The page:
A.J. Perez has a new report on Front Office Sports about Dan Snyder, the Mary Jo White investigation, and the continuing scrutiny he is receiving for the team’s toxic workplace and financial improprieties. The House Committee on Oversight and Reform concluded their report last year, but that investigation has led to multiple new investigations, including the NFL’s which is being led by Mary Jo White. There have also been recent reports of a $55 million line of credit that Snyder received without the knowledge or approval of his former minority partners. Dan Snyder also took out another loan of $450 million to help fund the $875 million buyout of the minority owners that he was feuding with over the team’s finances. Snyder received a debt waiver from the NFL to take on that additional debt which helped put his total debt over $1 billion.
Perez wrote that these loans are a part of the investigation in the team’s finances and Snyder potential misuse of them.
How Snyder used some of the money he took to buy out his three former partners has come under scrutiny by White, the two sources said.
While the NFL doesn’t loan the money, it backs and can even make arrangements for the loans on an owner’s behalf. These loans are typically for constructing new stadiums or renovating existing ones, but most loans have guidelines.
White is examining whether Snyder used any of the NFL-backed loans in violation of whatever guidelines that came attached to the loan, sources told FOS.
It was also recently reported that Dan Snyder was taking a salary for his position of CEO of the company. This $10 million salary was stopped during the pandemic, but Perez is reporting that Snyder is once again taking an 8 figure salary, and also gave himself a substantial raise.
Snyder re-established his eight-figure salary and gave himself what one source described as a “substantial” raise.
The sources who spoke to FOS on condition of anonymity said White is determining whether that salary came from the NFL-approved loan, which likely had conditions attached as to how that money could be used.
A Washington Commanders spokesperson issued the following statement to FOS:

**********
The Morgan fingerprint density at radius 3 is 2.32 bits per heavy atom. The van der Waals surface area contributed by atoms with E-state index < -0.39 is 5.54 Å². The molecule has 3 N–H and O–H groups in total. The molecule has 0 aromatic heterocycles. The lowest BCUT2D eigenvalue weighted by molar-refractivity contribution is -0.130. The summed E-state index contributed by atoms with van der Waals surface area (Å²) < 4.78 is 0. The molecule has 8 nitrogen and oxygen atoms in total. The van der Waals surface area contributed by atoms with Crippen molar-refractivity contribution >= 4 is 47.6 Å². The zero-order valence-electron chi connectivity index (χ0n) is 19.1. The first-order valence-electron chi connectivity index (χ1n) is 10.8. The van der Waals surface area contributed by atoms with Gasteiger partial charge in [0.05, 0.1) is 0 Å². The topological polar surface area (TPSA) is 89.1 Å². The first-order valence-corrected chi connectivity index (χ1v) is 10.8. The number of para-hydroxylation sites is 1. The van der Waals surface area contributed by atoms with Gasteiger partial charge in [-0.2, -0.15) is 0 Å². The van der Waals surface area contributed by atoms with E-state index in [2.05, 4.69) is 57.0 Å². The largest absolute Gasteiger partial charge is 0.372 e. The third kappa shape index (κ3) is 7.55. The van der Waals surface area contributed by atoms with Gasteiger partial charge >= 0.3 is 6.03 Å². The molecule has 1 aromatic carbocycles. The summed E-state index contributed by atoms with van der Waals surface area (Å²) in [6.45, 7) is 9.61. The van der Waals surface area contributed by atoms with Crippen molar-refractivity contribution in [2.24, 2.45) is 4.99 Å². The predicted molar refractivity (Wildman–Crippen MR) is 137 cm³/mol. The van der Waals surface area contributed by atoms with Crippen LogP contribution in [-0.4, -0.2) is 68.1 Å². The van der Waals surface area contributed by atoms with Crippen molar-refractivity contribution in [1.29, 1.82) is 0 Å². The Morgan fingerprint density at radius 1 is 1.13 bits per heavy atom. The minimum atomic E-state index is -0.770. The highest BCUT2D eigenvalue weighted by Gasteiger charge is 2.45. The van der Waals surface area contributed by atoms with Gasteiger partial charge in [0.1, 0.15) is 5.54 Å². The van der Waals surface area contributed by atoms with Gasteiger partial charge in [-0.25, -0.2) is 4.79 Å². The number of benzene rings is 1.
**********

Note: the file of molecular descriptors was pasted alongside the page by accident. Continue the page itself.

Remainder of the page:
“The characterization of the White investigation is 100 percent false,”
EXCLUSIVE: The federal investigation of the Washington Commanders and owner Dan Snyder sources tell @FOS could include unreleased evidence scooped up by Congress, including allegations lawyers/investigators working for Snyder acted as imposters. https://t.co/cYoCD7HggU— A.J. Perez (@byajperez) March 17, 2023
Dan Snyder is also facing a federal criminal investigation that has already resulted in at least one subpoena being issued. The reports of Washington keeping two sets of books, and also allegedly keeping team revenues from ticket sales from other NFL owners came from a former employee during the Oversight Committees investigation. There were also allegations that the team was keeping refundable deposits from season ticket holders which led to several lawsuits and at least one settlement.
Perez reports that the federal criminal investigation is still ongoing and finding additional financial irregularities.
But the scope of the investigation has already gone beyond the evidence scooped up by Congress that was made public nearly a year ago. That includes issues over the $55 million line of credit taken out without the approval of the three former co-owners, as ESPN first reported.
Some of that could be linked to evidence that Congress did not release last year, including the use of attorneys and investigators acting as impostors to — potentially illegally — gather info from multiple people.
Dan Snyder is also being investigated for allegedly leaking confidential information about his case against his former minority owners:
Another potential target of the feds is what Snyder told a judge during a hearing as part of a lawsuit filed by the three former co-owners against Snyder. Lawyers for Schar, Smith, and Rothman alleged in a December 2020 filing that “Snyder or his agents have disclosed to The New York Times confidential information about discussions” in violation of the judge’s order that it remain under seal.
“No, your honor,” Snyder told the judge multiple times under oath when the Maryland federal judge asked if either he, his family, or anybody he’s associated with was the source of the story.
Judge Peter J. Messitte threatened sanctions to whoever violated his confidentiality order.
“I need to caution you about that because my ruling as to confidentiality applies across the board,” Messitte said per the transcript of the hearing obtained by FOS. “Wherever you are, whatever court you’re in — Mr. Snyder, this goes for you and plaintiffs, this goes for you. You’re subject to this court order.”
In a statement, a Commanders spokesperson said “the team has been fully cooperating” federal investigation” since it received a request for records last year.
“The requested records only relate to customer security deposits and the team’s ticket sales and revenue. The team will continue to cooperate with this investigation,” the Commanders said.
The Washington Commanders are expected to be sold, but the timeline still hasn’t been reported. Speculation about the sale being wrapped up by the time NFL owners get together for their annual owners meeting starting March 26th. One of the big hangups in the process could be Snyder’s demand that he receives indemnification from the other owners for any potential lawsuits and settlements involving the team after he sells. NFL owners are against that idea, and given the amount of legal scrutiny Snyder is facing, that is a very good business decision.